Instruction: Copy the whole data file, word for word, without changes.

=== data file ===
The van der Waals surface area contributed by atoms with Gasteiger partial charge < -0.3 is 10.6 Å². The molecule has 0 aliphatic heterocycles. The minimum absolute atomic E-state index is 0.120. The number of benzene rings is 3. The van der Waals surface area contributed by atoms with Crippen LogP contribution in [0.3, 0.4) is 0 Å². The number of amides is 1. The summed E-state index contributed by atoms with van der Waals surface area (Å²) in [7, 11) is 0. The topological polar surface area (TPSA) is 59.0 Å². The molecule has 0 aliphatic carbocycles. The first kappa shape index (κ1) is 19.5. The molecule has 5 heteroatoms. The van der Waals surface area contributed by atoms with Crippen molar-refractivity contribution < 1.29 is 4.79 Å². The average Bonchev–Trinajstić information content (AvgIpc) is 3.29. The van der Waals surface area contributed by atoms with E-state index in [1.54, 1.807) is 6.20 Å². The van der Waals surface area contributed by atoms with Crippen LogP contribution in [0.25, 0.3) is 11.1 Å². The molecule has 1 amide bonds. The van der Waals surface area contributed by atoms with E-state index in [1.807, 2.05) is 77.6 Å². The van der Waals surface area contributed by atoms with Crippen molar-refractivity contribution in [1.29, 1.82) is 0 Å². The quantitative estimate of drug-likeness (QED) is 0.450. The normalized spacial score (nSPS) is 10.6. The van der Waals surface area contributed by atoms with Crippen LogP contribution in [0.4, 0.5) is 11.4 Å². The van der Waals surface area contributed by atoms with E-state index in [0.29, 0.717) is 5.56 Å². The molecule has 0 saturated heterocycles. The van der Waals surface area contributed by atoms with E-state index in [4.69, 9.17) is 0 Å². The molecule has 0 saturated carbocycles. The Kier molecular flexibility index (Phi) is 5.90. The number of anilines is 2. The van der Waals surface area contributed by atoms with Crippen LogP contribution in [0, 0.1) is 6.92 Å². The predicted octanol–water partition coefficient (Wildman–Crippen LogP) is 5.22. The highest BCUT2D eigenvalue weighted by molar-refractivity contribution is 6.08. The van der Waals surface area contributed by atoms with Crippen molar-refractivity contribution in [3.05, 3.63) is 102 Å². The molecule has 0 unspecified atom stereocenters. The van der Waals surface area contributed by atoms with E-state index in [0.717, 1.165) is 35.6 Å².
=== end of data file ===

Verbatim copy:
The van der Waals surface area contributed by atoms with Gasteiger partial charge < -0.3 is 10.6 Å². The molecule has 0 aliphatic heterocycles. The minimum absolute atomic E-state index is 0.120. The number of benzene rings is 3. The van der Waals surface area contributed by atoms with Crippen LogP contribution in [0.3, 0.4) is 0 Å². The number of amides is 1. The summed E-state index contributed by atoms with van der Waals surface area (Å²) in [7, 11) is 0. The topological polar surface area (TPSA) is 59.0 Å². The molecule has 0 aliphatic carbocycles. The first kappa shape index (κ1) is 19.5. The molecule has 5 heteroatoms. The van der Waals surface area contributed by atoms with Crippen molar-refractivity contribution < 1.29 is 4.79 Å². The average Bonchev–Trinajstić information content (AvgIpc) is 3.29. The van der Waals surface area contributed by atoms with E-state index in [1.54, 1.807) is 6.20 Å². The van der Waals surface area contributed by atoms with Crippen LogP contribution in [0.25, 0.3) is 11.1 Å². The molecule has 1 amide bonds. The van der Waals surface area contributed by atoms with E-state index in [1.807, 2.05) is 77.6 Å². The van der Waals surface area contributed by atoms with Crippen molar-refractivity contribution in [1.29, 1.82) is 0 Å². The quantitative estimate of drug-likeness (QED) is 0.450. The normalized spacial score (nSPS) is 10.6. The van der Waals surface area contributed by atoms with Crippen LogP contribution in [0.4, 0.5) is 11.4 Å². The van der Waals surface area contributed by atoms with E-state index in [0.29, 0.717) is 5.56 Å². The molecule has 0 saturated heterocycles. The van der Waals surface area contributed by atoms with E-state index in [4.69, 9.17) is 0 Å². The molecule has 0 saturated carbocycles. The Kier molecular flexibility index (Phi) is 5.90. The number of anilines is 2. The van der Waals surface area contributed by atoms with Crippen LogP contribution in [0, 0.1) is 6.92 Å². The predicted octanol–water partition coefficient (Wildman–Crippen LogP) is 5.22. The highest BCUT2D eigenvalue weighted by molar-refractivity contribution is 6.08. The van der Waals surface area contributed by atoms with Crippen molar-refractivity contribution in [3.05, 3.63) is 102 Å². The molecule has 0 unspecified atom stereocenters. The van der Waals surface area contributed by atoms with E-state index in [0.717, 1.165) is 35.6 Å².